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Theater of a Separate War: The Civil War West of the Mississippi River, 1861–1865 by Thomas W. Cutrer (review)

Theater of a Separate War: The Civil War West of the Mississippi River, 1861–1865 by Thomas W.... a short war, despite their efforts to fight it sharply and quickly, Union lead - ers were able to justify the conflict as necessary and moral—their cause was righteous, as it would save the republic and free the slaves—and to limit its destruction in the name of humane treatment of the enemy. Dilbeck does not deny that there were exceptions and paradoxes, but he ultimately praises the Union for not only fighting hard to preserve the nation but also sincerely striving to make the war moral and humane. This book is a significant contribution to the literature on the nature of the Civil War. While it fits well with the debate between those who argue about whether the war was destructive or limited, Dilbeck shifts the ground and invites his readers to consider the question within the con- text of the times and to judge Union leaders on their own terms. Rather than settle the debate, he has filled a gap and encouraged us to refocus our thinking about how the fighting was conducted and what it meant to those who fought what they believed was a just war. A. James Fuller notes 1. Dilbeck correctly identifies scholars within http://www.deepdyve.com/assets/images/DeepDyve-Logo-lg.png The Journal of the Civil War Era University of North Carolina Press

Theater of a Separate War: The Civil War West of the Mississippi River, 1861–1865 by Thomas W. Cutrer (review)

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Publisher
University of North Carolina Press
Copyright
Copyright @ The University of North Carolina Press
ISSN
2159-9807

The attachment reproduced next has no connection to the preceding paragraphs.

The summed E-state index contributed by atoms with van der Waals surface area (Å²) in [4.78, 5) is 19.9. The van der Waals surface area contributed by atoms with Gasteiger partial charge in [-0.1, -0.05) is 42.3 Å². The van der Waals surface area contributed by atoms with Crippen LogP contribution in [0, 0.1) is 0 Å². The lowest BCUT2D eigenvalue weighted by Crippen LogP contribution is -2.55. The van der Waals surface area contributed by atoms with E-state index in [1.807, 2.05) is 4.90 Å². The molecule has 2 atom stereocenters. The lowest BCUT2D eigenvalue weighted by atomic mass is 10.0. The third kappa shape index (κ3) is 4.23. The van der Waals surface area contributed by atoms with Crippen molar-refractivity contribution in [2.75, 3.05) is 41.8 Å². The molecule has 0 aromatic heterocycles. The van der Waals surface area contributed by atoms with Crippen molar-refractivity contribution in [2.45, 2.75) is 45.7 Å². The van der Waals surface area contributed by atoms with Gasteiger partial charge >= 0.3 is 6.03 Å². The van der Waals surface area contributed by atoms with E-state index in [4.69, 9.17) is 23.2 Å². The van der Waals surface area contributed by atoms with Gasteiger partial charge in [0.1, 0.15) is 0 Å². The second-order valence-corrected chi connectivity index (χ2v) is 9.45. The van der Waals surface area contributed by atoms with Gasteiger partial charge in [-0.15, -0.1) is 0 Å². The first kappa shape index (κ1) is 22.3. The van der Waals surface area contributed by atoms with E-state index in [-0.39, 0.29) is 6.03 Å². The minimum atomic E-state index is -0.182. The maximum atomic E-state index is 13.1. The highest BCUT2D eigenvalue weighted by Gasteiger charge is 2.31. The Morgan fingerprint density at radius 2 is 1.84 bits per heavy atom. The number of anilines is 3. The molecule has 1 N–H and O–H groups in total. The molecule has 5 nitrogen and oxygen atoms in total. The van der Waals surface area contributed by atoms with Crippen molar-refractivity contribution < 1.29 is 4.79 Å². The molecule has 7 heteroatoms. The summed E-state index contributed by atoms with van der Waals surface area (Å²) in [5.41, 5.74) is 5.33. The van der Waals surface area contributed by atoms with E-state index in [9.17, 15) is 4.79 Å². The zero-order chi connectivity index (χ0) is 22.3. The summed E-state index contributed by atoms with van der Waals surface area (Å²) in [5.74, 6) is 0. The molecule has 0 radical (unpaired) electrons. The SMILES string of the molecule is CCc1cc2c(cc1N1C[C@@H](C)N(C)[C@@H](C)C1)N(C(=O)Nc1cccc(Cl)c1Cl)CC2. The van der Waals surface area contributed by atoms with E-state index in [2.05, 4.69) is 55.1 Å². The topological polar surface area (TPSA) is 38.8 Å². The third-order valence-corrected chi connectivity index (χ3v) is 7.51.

Abstract

a short war, despite their efforts to fight it sharply and quickly, Union lead - ers were able to justify the conflict as necessary and moral—their cause was righteous, as it would save the republic and free the slaves—and to limit its destruction in the name of humane treatment of the enemy. Dilbeck does not deny that there were exceptions and paradoxes, but he ultimately praises the Union for not only fighting hard to preserve the nation but also sincerely striving to make the war moral and humane. This book is a significant contribution to the literature on the nature of the Civil War. While it fits well with the debate between those who argue about whether the war was destructive or limited, Dilbeck shifts the ground and invites his readers to consider the question within the con- text of the times and to judge Union leaders on their own terms. Rather than settle the debate, he has filled a gap and encouraged us to refocus our thinking about how the fighting was conducted and what it meant to those who fought what they believed was a just war. A. James Fuller notes 1. Dilbeck correctly identifies scholars within

Journal

The Journal of the Civil War EraUniversity of North Carolina Press

Published: Mar 6, 2018

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